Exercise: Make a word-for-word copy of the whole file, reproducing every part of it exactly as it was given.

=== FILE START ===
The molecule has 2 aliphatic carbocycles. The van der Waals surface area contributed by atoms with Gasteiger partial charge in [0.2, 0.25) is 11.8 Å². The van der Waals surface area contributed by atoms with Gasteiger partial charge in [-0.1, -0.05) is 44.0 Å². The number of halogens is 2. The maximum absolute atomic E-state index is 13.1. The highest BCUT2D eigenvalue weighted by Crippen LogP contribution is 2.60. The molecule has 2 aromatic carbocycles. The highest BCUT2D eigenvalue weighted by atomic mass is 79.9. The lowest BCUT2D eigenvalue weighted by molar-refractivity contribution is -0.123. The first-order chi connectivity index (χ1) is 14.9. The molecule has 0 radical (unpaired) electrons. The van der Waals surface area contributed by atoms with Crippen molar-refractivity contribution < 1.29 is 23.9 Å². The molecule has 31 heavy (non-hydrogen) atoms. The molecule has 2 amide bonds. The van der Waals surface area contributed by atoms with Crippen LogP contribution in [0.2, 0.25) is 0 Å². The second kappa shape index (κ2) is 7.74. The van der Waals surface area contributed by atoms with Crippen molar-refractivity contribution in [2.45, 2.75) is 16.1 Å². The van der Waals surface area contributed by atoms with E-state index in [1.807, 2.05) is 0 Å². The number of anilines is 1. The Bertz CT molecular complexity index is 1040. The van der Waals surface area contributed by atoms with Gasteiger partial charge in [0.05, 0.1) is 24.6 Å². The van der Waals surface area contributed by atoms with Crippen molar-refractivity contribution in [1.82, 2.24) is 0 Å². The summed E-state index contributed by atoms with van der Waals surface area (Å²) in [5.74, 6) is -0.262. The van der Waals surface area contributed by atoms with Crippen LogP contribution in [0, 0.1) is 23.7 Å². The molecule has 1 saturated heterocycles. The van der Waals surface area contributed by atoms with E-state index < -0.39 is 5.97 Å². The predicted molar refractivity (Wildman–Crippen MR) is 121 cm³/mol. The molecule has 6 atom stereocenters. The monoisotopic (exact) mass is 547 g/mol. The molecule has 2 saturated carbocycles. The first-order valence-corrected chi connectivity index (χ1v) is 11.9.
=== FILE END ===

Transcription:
The molecule has 2 aliphatic carbocycles. The van der Waals surface area contributed by atoms with Gasteiger partial charge in [0.2, 0.25) is 11.8 Å². The van der Waals surface area contributed by atoms with Gasteiger partial charge in [-0.1, -0.05) is 44.0 Å². The number of halogens is 2. The maximum absolute atomic E-state index is 13.1. The highest BCUT2D eigenvalue weighted by Crippen LogP contribution is 2.60. The molecule has 2 aromatic carbocycles. The highest BCUT2D eigenvalue weighted by atomic mass is 79.9. The lowest BCUT2D eigenvalue weighted by molar-refractivity contribution is -0.123. The first-order chi connectivity index (χ1) is 14.9. The molecule has 0 radical (unpaired) electrons. The van der Waals surface area contributed by atoms with Crippen molar-refractivity contribution < 1.29 is 23.9 Å². The molecule has 31 heavy (non-hydrogen) atoms. The molecule has 2 amide bonds. The van der Waals surface area contributed by atoms with Crippen LogP contribution in [0.2, 0.25) is 0 Å². The second kappa shape index (κ2) is 7.74. The van der Waals surface area contributed by atoms with Crippen molar-refractivity contribution in [2.45, 2.75) is 16.1 Å². The van der Waals surface area contributed by atoms with E-state index in [1.807, 2.05) is 0 Å². The number of anilines is 1. The Bertz CT molecular complexity index is 1040. The van der Waals surface area contributed by atoms with Gasteiger partial charge in [0.05, 0.1) is 24.6 Å². The van der Waals surface area contributed by atoms with Crippen molar-refractivity contribution in [1.82, 2.24) is 0 Å². The summed E-state index contributed by atoms with van der Waals surface area (Å²) in [5.74, 6) is -0.262. The van der Waals surface area contributed by atoms with Crippen LogP contribution in [0, 0.1) is 23.7 Å². The molecule has 1 saturated heterocycles. The van der Waals surface area contributed by atoms with E-state index < -0.39 is 5.97 Å². The predicted molar refractivity (Wildman–Crippen MR) is 121 cm³/mol. The molecule has 6 atom stereocenters. The monoisotopic (exact) mass is 547 g/mol. The molecule has 2 saturated carbocycles. The first-order valence-corrected chi connectivity index (χ1v) is 11.9.